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Looks like several new classes have been added to the layout folder, LiquidWrapper has been removed, and much of the code has been rewritten. I'd more or less gotten my head around the old setup and incorporated it into a project I'm currently working on, but I assume the new setup is supposed to be more powerful and/or intuitive. Can you help me understand what the changes entail?

 

Looks like

LiquidStage.pinObject(sprite, LiquidStage.TOP_LEFT)

is now

liquidStage.attach(sprite, liquidStage.TOP_LEFT)

 

But I don't see a parallel for

LiquidStage.stretchObject(sprite, LiquidStage.TOP_LEFT, LiquidStage.TOP_RIGHT, LiquidStage.BOTTOM_LEFT).

How do I achieve the same effect?

 

Also, I had been using a LiquidWrapper like

wrapper = new LiquidWrapper(parent, NaN, NaN, LiquidWrapper.ALIGN_TOP, LiquidWrapper.ALIGN_LEFT)

I assume LiquidArea is the new LiquidWrapper, but the constructor arguments are quite different. How do I achieve the same effect?

 

In general, can you give me some overall advice about what changes were made and why? How should I think about what the new layout classes do, intuitively? For example, previously I could specify several pin points, whereas now it looks like I can only specify one. Conceptually, what's the difference?

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Looks like several new classes have been added to the layout folder, LiquidWrapper has been removed, and much of the code has been rewritten. I'd more or less gotten my head around the old setup and incorporated it into a project I'm currently working on, but I assume the new setup is supposed to be more powerful and/or intuitive. Can you help me understand what the changes entail?

 

Looks like

LiquidStage.pinObject(sprite, LiquidStage.TOP_LEFT)

is now

liquidStage.attach(sprite, liquidStage.TOP_LEFT)

 

But I don't see a parallel for

LiquidStage.stretchObject(sprite, LiquidStage.TOP_LEFT, LiquidStage.TOP_RIGHT, LiquidStage.BOTTOM_LEFT).

How do I achieve the same effect?

 

Also, I had been using a LiquidWrapper like

wrapper = new LiquidWrapper(parent, NaN, NaN, LiquidWrapper.ALIGN_TOP, LiquidWrapper.ALIGN_LEFT)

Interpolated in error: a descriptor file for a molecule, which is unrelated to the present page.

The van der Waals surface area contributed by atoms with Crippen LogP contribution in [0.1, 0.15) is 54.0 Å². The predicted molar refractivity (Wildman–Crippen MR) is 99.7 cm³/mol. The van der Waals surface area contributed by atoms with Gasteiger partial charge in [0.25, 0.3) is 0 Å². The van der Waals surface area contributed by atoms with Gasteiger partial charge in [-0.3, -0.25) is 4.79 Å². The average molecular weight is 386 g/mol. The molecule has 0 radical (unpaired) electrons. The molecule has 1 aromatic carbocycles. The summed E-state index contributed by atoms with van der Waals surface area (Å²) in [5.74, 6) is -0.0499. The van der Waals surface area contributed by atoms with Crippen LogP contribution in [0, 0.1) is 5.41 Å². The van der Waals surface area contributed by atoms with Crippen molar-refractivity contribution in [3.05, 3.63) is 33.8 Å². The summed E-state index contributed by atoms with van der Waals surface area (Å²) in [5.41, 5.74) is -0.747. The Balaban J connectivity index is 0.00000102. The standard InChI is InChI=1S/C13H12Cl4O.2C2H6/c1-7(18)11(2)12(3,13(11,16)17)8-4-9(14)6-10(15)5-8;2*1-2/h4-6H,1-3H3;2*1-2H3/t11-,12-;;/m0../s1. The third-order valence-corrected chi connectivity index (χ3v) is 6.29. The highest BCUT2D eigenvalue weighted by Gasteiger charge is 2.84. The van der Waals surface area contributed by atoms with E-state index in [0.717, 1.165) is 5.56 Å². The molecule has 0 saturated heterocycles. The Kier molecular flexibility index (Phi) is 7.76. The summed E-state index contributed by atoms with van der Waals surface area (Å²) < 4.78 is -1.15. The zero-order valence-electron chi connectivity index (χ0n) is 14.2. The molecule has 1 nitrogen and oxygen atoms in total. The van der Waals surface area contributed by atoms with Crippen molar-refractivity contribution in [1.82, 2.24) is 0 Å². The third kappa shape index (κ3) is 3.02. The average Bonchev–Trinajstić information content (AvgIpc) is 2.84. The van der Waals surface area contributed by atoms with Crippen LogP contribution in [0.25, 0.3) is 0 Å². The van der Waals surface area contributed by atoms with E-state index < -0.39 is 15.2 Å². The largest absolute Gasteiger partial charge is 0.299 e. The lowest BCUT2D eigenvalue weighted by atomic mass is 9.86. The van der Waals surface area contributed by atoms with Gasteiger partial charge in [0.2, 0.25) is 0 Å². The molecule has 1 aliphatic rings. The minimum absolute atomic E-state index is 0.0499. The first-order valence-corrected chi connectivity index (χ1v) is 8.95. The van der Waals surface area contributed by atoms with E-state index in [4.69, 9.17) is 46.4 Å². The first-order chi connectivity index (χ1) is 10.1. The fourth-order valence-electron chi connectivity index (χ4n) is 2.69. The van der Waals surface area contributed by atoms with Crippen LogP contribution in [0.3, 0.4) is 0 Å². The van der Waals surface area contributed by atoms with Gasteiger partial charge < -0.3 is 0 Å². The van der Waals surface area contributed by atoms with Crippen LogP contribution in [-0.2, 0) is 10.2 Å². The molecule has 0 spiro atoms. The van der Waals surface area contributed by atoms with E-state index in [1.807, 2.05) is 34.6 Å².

I assume LiquidArea is the new LiquidWrapper, but the constructor arguments are quite different. How do I achieve the same effect?

 

In general, can you give me some overall advice about what changes were made and why? How should I think about what the new layout classes do, intuitively? For example, previously I could specify several pin points, whereas now it looks like I can only specify one. Conceptually, what's the difference?

 

Glad you asked. One of the key weaknesses of the original LiquidStage was that it didn't adequately accommodate one of the most common requests from users (which I didn't anticipate when I created the original LiquidStage) - they wanted a robust, flexible way to proportionally scale objects within a certain area. For example, they wanted to create a background image that would FILL the entire background proportionally and scale when the browser scaled. LiquidWrapper was a stop-gap measure that made it possible to visually scale things proportionally inside another DisplayObjectContainer, but there were three weaknesses:

 

1) You had to add your objects as children of the LiquidWrapper which meant changing the display list hierarchy (your object's parent had to be the LiquidWrapper).

 

2) You couldn't have the objects scale proportionally to FILL the entire LiquidWrapper so that the excess spilled over outside the bounds. Think of a square background image - if you stretched the browser very wide (and not tall), you'd get gaps on the left and right sides.

 

3) Scaling the LiquidWrapper itself forced the objects to scale in the opposite way to visually remain proportional. For example, if you set the LiquidWrapper's scaleX to 2, the child object's scaleX would become 0.5 to compensate (that's somewhat oversimplified but it's basically what happened). If your code relied on being able to accurately measure your object's size/position, this wasn't ideal.